As long as the Web has been around, we've heard about the digital divide. And despite decades of efforts to fix it, it stubbornly remains, even after certain groups—including senior citizens, minorities, and Americans with lower levels of education—have increased their levels of Internet access.
The gap in Internet access persists largely because rural residents generally have fewer options for Internet service. Broadband providers get far more bang for their infrastructure buck by building in cities, where a new bit of fiber, say, will reach far more potential customers than it would out in the sticks. And this low rate of Internet use is either a cause or an effect of another trend in consumer technology: people in rural areas also use fewer computers and mobile devices.
People on both sides of the political aisle agree that expanding Internet access would be good. In the presidential campaign, Donald Trump hasn’t offered specifics about Internet policy, while Hillary Clinton has set a clear goal, declaring that by 2020, “100 percent of households in America will have the option of affordable broadband that delivers speeds sufficient to meet families’ needs.” But as the chart above shows, that would require her administration to somehow overcome the persistent disparity between the rates of Internet use in cities and rural areas.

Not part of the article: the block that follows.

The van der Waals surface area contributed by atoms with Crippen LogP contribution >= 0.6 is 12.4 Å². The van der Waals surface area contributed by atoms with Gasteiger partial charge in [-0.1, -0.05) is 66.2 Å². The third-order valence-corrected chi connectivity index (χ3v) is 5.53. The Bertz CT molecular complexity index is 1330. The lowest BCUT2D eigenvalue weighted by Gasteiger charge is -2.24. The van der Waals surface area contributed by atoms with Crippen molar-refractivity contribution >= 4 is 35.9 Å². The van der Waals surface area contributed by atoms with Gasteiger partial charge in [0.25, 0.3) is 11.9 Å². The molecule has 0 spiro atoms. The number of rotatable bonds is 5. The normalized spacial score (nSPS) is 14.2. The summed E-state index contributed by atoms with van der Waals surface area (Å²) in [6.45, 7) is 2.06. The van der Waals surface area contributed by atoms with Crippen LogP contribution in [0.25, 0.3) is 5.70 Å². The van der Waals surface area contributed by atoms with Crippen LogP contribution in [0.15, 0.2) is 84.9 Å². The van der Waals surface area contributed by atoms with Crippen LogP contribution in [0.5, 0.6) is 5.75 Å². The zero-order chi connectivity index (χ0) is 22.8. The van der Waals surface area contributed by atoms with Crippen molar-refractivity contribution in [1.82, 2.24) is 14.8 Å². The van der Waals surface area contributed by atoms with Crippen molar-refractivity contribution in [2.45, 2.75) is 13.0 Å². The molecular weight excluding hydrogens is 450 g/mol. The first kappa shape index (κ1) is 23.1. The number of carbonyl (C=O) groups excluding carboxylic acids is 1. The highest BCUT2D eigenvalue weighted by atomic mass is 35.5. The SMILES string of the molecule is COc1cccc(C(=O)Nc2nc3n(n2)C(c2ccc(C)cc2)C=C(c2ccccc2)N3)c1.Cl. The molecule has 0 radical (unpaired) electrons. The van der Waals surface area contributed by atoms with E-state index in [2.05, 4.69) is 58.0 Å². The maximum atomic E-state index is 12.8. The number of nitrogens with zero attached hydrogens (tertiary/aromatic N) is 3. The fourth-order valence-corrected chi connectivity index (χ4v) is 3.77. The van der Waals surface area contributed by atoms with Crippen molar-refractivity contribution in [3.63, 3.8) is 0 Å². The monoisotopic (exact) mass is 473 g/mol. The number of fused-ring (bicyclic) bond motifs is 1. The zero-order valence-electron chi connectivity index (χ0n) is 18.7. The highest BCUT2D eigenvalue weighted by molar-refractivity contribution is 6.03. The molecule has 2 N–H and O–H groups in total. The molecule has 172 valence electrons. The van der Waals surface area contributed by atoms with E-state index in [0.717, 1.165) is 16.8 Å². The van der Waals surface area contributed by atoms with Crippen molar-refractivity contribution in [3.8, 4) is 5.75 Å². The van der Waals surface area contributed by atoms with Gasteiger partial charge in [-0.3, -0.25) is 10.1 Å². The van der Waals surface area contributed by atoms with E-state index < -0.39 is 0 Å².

Earlier this year, policy analysts at the National Telecommunications and Information Administration suggested that one way to close the gap might be to give rural people digital literacy training so they can see how the Internet would be useful to them. That's a nice idea, but making broadband access more affordable is likely to have a much bigger impact. Regardless of where people live, families that don’t make much money are far less likely to use the Internet. And compared with what's available in other countries, service plans for midrange broadband in the U.S. are pretty expensive: about $52.50 per month on average. In France, which has the cheapest comparable plans, the rate is a bit less than $19 a month.
This artist is dominating AI-generated art. And he’s not happy about it.
Greg Rutkowski is a more popular prompt than Picasso.
This nanoparticle could be the key to a universal covid vaccine
Ending the covid pandemic might well require a vaccine that protects against any new strains. Researchers may have found a strategy that will work.
How do strong muscles keep your brain healthy?
There’s a robust molecular language being spoken between your muscles and your brain.
The 1,000 Chinese SpaceX engineers who never existed
LinkedIn users are being scammed of millions of dollars by fake connections posing as graduates of prestigious universities and employees at top tech companies.
Get the latest updates from
MIT Technology Review
Discover special offers, top stories, upcoming events, and more.